The application must be multiplatform, deploying to desktop, iOS and android.
Also, we require that the application have the capability of running locally (as well as from a server).
We don’t want to force our users to configure Chrome or IE to allow file access (which in turn will allow WebGL builds to run offline), and we also don’t want to force our users to use Firefox.
Is there some other solution to this? Modifying UnityLoader.js to load assets in a different way perhaps?
Uhm, i don’t quite get the problem i guess. If you open a website from a local folder the website has access to that folder and it’s subfolders as long as you’re using relative URL paths.
For example i’ve made this mandelbrot renderer in Unity and deployed it as WebGL into my public dropbox folder. I can run the index.html using the dropbox link, but i’m also able to just open it locally.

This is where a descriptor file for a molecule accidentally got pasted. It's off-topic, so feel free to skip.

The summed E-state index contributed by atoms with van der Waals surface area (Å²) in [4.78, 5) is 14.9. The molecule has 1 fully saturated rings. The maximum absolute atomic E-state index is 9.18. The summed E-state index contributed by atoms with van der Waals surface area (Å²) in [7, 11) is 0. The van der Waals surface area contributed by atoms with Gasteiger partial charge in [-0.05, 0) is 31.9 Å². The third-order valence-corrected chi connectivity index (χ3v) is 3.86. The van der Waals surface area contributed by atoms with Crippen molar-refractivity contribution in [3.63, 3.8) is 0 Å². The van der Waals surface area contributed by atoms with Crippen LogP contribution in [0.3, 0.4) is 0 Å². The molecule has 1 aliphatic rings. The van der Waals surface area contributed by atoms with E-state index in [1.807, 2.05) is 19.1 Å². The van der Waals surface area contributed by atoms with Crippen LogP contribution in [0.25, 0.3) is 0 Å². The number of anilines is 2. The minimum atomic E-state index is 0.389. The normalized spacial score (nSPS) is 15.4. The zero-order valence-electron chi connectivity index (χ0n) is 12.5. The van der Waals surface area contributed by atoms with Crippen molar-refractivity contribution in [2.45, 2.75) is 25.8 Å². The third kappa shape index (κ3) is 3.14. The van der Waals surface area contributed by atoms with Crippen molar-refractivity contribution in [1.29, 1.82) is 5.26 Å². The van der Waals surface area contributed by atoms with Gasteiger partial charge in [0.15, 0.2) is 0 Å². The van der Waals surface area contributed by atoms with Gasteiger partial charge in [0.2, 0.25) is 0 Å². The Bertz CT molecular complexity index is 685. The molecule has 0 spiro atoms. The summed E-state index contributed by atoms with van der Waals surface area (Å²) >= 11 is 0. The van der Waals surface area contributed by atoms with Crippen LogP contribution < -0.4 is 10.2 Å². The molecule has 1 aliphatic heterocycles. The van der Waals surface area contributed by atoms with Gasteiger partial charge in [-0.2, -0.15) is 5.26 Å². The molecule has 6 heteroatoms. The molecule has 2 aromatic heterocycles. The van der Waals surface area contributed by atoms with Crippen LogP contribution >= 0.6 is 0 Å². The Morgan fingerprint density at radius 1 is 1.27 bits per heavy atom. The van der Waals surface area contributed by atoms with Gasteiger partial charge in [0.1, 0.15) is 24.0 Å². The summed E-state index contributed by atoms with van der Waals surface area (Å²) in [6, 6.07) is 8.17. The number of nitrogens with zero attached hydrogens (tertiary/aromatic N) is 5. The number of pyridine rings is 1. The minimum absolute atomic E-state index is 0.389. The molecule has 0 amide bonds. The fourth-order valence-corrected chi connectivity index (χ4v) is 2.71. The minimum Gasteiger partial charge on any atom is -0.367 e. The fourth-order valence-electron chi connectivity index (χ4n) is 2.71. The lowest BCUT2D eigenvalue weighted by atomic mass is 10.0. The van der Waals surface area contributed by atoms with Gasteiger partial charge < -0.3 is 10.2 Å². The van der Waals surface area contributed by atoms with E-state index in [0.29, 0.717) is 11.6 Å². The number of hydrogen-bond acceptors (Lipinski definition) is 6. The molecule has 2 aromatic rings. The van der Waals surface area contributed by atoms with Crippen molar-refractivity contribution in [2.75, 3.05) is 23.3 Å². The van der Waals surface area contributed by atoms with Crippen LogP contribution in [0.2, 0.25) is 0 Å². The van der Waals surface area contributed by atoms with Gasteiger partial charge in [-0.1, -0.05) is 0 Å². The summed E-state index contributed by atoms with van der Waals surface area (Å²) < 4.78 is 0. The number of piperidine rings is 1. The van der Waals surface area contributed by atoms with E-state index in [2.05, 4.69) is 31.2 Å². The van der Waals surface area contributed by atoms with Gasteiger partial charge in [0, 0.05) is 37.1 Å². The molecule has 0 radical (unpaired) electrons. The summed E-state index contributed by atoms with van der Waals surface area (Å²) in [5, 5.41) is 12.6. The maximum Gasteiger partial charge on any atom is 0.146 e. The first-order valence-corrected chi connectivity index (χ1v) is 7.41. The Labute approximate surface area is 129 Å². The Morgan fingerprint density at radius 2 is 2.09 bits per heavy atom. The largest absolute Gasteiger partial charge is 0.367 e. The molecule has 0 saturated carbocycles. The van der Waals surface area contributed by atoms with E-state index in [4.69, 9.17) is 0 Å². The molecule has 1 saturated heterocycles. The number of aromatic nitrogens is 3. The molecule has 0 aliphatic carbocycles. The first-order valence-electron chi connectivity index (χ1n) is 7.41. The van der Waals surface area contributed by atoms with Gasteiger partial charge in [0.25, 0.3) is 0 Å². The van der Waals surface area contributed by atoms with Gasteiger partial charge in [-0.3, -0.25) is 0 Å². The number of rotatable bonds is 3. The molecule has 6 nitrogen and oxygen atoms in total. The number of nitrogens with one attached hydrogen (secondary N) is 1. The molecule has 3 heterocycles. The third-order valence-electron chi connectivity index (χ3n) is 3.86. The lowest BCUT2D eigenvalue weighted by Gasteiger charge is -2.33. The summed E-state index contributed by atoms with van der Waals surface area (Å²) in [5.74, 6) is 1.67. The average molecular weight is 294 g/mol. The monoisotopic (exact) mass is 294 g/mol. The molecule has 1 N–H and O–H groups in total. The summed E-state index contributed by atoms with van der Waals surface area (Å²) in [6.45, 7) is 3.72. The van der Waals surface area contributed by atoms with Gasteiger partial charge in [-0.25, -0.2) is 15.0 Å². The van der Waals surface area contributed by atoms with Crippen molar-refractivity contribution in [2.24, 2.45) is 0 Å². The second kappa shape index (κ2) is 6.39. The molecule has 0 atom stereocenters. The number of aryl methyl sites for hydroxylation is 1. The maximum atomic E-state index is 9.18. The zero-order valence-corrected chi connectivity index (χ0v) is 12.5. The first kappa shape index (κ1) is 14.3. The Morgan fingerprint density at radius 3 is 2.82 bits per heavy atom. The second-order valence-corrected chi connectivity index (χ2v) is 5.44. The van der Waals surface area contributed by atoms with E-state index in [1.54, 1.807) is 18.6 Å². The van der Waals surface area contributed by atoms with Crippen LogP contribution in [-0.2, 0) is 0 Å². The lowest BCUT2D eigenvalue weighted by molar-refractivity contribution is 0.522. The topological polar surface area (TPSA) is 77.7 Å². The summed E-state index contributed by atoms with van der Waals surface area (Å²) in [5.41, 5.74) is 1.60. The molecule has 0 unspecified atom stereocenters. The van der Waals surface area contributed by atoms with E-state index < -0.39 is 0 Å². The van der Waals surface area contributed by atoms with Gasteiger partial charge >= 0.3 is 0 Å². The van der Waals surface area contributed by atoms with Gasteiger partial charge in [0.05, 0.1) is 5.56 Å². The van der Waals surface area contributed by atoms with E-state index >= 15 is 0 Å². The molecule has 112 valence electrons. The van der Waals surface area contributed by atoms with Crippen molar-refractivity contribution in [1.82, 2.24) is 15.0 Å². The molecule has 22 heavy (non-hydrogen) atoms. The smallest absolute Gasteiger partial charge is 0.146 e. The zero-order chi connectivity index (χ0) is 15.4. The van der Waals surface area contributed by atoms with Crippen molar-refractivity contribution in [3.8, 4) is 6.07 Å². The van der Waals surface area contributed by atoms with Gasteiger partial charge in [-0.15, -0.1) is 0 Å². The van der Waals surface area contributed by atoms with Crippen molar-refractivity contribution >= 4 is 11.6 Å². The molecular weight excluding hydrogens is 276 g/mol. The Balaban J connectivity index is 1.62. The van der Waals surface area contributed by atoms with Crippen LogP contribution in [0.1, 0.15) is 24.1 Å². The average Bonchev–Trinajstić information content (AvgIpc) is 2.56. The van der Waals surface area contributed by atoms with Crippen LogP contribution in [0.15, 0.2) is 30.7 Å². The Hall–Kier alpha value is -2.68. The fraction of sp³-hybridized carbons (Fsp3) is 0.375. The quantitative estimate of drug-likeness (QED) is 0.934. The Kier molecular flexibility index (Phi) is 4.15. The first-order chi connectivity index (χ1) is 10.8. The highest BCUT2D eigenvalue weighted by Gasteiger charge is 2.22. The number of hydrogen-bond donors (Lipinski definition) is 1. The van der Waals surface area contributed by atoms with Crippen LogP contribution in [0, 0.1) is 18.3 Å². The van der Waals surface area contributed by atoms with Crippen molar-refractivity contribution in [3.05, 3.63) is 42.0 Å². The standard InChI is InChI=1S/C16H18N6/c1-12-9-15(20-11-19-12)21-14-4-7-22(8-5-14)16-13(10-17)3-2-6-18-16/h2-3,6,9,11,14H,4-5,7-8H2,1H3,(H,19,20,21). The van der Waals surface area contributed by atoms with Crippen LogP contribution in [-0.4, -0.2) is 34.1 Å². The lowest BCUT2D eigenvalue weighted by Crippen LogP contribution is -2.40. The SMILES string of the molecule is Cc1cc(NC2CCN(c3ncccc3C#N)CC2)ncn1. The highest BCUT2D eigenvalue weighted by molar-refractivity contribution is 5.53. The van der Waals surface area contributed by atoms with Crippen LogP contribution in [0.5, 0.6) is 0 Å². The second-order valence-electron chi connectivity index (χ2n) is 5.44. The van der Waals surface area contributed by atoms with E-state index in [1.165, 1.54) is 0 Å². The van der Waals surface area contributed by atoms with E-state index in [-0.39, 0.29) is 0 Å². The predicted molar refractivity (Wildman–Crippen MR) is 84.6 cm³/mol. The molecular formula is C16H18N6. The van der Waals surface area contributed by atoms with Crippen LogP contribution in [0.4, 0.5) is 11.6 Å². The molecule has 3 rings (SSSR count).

However i’m using FireFox only. If it doesn’t work in your browser then it’s a pure browser specific problem. The assets are packed into binary files. If the browser is blocking those your only options are either using a different browser or try to change the security settings of your browser. A Unity WebGL build consists only of 5 files in total. If the browser is only blocking those when loaded from a local folder it’s the browsers fault.
If you want to file a complaint you probably should direct it to your browser manufacturer who is unable to provide a secure local access for a locally hosted webpage. It seems ridiculous to allow the loading and parsing of binary files from an arbitrary internet location but blocking them when loaded from a local folder. How could that be more dangerous? As long as the access is restricted to that folder / subfolder i don’t see any problem. Crossdomain restrictions should apply there as well.
To answer your last question: No, i don’t think there’s a workaround. The Unity engine core works the way it does and it needs the files the way they are.